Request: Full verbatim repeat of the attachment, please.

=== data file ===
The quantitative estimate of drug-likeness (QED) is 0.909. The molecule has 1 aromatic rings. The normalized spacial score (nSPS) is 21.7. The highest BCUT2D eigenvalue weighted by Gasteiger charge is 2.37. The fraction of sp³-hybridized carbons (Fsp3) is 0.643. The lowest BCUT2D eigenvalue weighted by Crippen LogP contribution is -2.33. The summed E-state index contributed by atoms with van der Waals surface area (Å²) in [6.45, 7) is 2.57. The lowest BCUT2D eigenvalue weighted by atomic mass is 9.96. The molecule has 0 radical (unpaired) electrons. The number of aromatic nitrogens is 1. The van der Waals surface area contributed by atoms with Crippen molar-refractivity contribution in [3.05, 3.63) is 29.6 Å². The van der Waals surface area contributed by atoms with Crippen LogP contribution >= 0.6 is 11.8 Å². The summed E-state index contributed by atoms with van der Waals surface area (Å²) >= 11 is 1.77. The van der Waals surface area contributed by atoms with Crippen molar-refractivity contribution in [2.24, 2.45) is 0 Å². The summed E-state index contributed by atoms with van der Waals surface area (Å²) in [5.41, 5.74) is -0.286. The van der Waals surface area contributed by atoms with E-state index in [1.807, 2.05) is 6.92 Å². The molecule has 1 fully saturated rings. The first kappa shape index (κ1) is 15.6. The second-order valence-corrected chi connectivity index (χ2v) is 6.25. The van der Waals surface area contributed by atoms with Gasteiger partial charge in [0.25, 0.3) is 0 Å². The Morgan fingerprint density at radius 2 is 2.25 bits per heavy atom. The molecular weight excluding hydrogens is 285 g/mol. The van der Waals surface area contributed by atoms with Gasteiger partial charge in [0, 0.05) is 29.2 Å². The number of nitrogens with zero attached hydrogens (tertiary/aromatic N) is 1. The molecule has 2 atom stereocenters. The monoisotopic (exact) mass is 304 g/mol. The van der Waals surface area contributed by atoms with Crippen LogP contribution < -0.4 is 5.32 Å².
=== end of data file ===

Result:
The quantitative estimate of drug-likeness (QED) is 0.909. The molecule has 1 aromatic rings. The normalized spacial score (nSPS) is 21.7. The highest BCUT2D eigenvalue weighted by Gasteiger charge is 2.37. The fraction of sp³-hybridized carbons (Fsp3) is 0.643. The lowest BCUT2D eigenvalue weighted by Crippen LogP contribution is -2.33. The summed E-state index contributed by atoms with van der Waals surface area (Å²) in [6.45, 7) is 2.57. The lowest BCUT2D eigenvalue weighted by atomic mass is 9.96. The molecule has 0 radical (unpaired) electrons. The number of aromatic nitrogens is 1. The van der Waals surface area contributed by atoms with Crippen molar-refractivity contribution in [3.05, 3.63) is 29.6 Å². The van der Waals surface area contributed by atoms with Crippen LogP contribution >= 0.6 is 11.8 Å². The summed E-state index contributed by atoms with van der Waals surface area (Å²) >= 11 is 1.77. The van der Waals surface area contributed by atoms with Crippen molar-refractivity contribution in [2.24, 2.45) is 0 Å². The summed E-state index contributed by atoms with van der Waals surface area (Å²) in [5.41, 5.74) is -0.286. The van der Waals surface area contributed by atoms with E-state index in [1.807, 2.05) is 6.92 Å². The molecule has 1 fully saturated rings. The first kappa shape index (κ1) is 15.6. The second-order valence-corrected chi connectivity index (χ2v) is 6.25. The van der Waals surface area contributed by atoms with Gasteiger partial charge in [0.25, 0.3) is 0 Å². The Morgan fingerprint density at radius 2 is 2.25 bits per heavy atom. The molecular weight excluding hydrogens is 285 g/mol. The van der Waals surface area contributed by atoms with Gasteiger partial charge in [0, 0.05) is 29.2 Å². The number of nitrogens with zero attached hydrogens (tertiary/aromatic N) is 1. The molecule has 2 atom stereocenters. The monoisotopic (exact) mass is 304 g/mol. The van der Waals surface area contributed by atoms with Crippen LogP contribution < -0.4 is 5.32 Å².